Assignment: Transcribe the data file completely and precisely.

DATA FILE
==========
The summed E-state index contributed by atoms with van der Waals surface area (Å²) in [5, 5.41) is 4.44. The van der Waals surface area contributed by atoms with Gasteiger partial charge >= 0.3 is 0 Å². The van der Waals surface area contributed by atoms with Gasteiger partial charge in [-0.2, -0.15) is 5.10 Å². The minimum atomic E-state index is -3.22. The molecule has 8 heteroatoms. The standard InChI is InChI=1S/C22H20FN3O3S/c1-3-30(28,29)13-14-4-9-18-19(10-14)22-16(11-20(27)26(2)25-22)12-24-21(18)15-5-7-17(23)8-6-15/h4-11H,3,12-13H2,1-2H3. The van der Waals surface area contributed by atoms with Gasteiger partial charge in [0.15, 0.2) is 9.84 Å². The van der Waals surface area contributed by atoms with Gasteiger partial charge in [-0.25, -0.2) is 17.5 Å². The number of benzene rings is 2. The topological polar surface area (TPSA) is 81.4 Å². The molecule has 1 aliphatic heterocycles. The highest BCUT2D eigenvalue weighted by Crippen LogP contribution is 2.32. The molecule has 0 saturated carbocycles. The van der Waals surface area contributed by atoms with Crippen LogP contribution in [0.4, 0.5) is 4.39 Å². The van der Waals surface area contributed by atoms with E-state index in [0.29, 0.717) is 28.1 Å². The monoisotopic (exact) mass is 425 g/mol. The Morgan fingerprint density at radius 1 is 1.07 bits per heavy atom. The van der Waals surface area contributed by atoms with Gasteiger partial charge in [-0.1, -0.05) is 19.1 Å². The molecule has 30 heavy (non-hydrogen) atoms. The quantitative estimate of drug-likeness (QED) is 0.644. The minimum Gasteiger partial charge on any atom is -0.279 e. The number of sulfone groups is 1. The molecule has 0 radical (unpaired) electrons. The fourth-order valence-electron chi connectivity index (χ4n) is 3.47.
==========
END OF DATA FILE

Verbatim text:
The summed E-state index contributed by atoms with van der Waals surface area (Å²) in [5, 5.41) is 4.44. The van der Waals surface area contributed by atoms with Gasteiger partial charge >= 0.3 is 0 Å². The van der Waals surface area contributed by atoms with Gasteiger partial charge in [-0.2, -0.15) is 5.10 Å². The minimum atomic E-state index is -3.22. The molecule has 8 heteroatoms. The standard InChI is InChI=1S/C22H20FN3O3S/c1-3-30(28,29)13-14-4-9-18-19(10-14)22-16(11-20(27)26(2)25-22)12-24-21(18)15-5-7-17(23)8-6-15/h4-11H,3,12-13H2,1-2H3. The van der Waals surface area contributed by atoms with Gasteiger partial charge in [0.15, 0.2) is 9.84 Å². The van der Waals surface area contributed by atoms with Gasteiger partial charge in [-0.25, -0.2) is 17.5 Å². The number of benzene rings is 2. The topological polar surface area (TPSA) is 81.4 Å². The molecule has 1 aliphatic heterocycles. The highest BCUT2D eigenvalue weighted by Crippen LogP contribution is 2.32. The molecule has 0 saturated carbocycles. The van der Waals surface area contributed by atoms with Crippen LogP contribution in [0.4, 0.5) is 4.39 Å². The van der Waals surface area contributed by atoms with E-state index in [0.29, 0.717) is 28.1 Å². The monoisotopic (exact) mass is 425 g/mol. The Morgan fingerprint density at radius 1 is 1.07 bits per heavy atom. The van der Waals surface area contributed by atoms with Gasteiger partial charge in [-0.1, -0.05) is 19.1 Å². The molecule has 30 heavy (non-hydrogen) atoms. The quantitative estimate of drug-likeness (QED) is 0.644. The minimum Gasteiger partial charge on any atom is -0.279 e. The number of sulfone groups is 1. The molecule has 0 radical (unpaired) electrons. The fourth-order valence-electron chi connectivity index (χ4n) is 3.47.